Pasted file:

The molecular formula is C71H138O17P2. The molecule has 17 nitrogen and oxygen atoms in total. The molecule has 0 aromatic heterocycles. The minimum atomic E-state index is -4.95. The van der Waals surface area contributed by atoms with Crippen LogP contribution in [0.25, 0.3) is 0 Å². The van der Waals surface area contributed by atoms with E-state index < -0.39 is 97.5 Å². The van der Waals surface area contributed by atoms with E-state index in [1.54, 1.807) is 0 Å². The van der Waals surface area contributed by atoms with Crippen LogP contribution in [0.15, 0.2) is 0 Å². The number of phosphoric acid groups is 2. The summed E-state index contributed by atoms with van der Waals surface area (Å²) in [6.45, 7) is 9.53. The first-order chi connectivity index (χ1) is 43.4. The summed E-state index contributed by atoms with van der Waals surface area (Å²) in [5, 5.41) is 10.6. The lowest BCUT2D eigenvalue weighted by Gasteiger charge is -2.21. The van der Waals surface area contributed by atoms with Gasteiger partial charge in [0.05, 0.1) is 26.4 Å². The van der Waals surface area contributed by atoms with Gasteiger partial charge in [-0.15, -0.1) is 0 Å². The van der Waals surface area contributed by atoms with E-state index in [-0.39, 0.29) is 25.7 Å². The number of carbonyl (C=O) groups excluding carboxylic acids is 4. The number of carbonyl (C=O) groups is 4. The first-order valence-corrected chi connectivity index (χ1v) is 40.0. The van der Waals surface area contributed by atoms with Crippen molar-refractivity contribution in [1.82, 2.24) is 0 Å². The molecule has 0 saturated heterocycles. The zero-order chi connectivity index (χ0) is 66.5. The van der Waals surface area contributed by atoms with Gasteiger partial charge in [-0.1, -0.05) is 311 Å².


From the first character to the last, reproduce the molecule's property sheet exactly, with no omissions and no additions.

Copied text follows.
The molecular formula is C71H138O17P2. The molecule has 17 nitrogen and oxygen atoms in total. The molecule has 0 aromatic heterocycles. The minimum atomic E-state index is -4.95. The van der Waals surface area contributed by atoms with Crippen LogP contribution in [0.25, 0.3) is 0 Å². The van der Waals surface area contributed by atoms with E-state index < -0.39 is 97.5 Å². The van der Waals surface area contributed by atoms with E-state index in [1.54, 1.807) is 0 Å². The van der Waals surface area contributed by atoms with Crippen LogP contribution in [0.15, 0.2) is 0 Å². The number of phosphoric acid groups is 2. The summed E-state index contributed by atoms with van der Waals surface area (Å²) in [6.45, 7) is 9.53. The first-order chi connectivity index (χ1) is 43.4. The summed E-state index contributed by atoms with van der Waals surface area (Å²) in [5, 5.41) is 10.6. The lowest BCUT2D eigenvalue weighted by Gasteiger charge is -2.21. The van der Waals surface area contributed by atoms with Gasteiger partial charge in [0.05, 0.1) is 26.4 Å². The van der Waals surface area contributed by atoms with Gasteiger partial charge in [-0.15, -0.1) is 0 Å². The van der Waals surface area contributed by atoms with E-state index in [-0.39, 0.29) is 25.7 Å². The number of carbonyl (C=O) groups excluding carboxylic acids is 4. The number of carbonyl (C=O) groups is 4. The first-order valence-corrected chi connectivity index (χ1v) is 40.0. The van der Waals surface area contributed by atoms with Crippen molar-refractivity contribution in [1.82, 2.24) is 0 Å². The molecule has 0 saturated heterocycles. The zero-order chi connectivity index (χ0) is 66.5. The van der Waals surface area contributed by atoms with Gasteiger partial charge in [-0.1, -0.05) is 311 Å².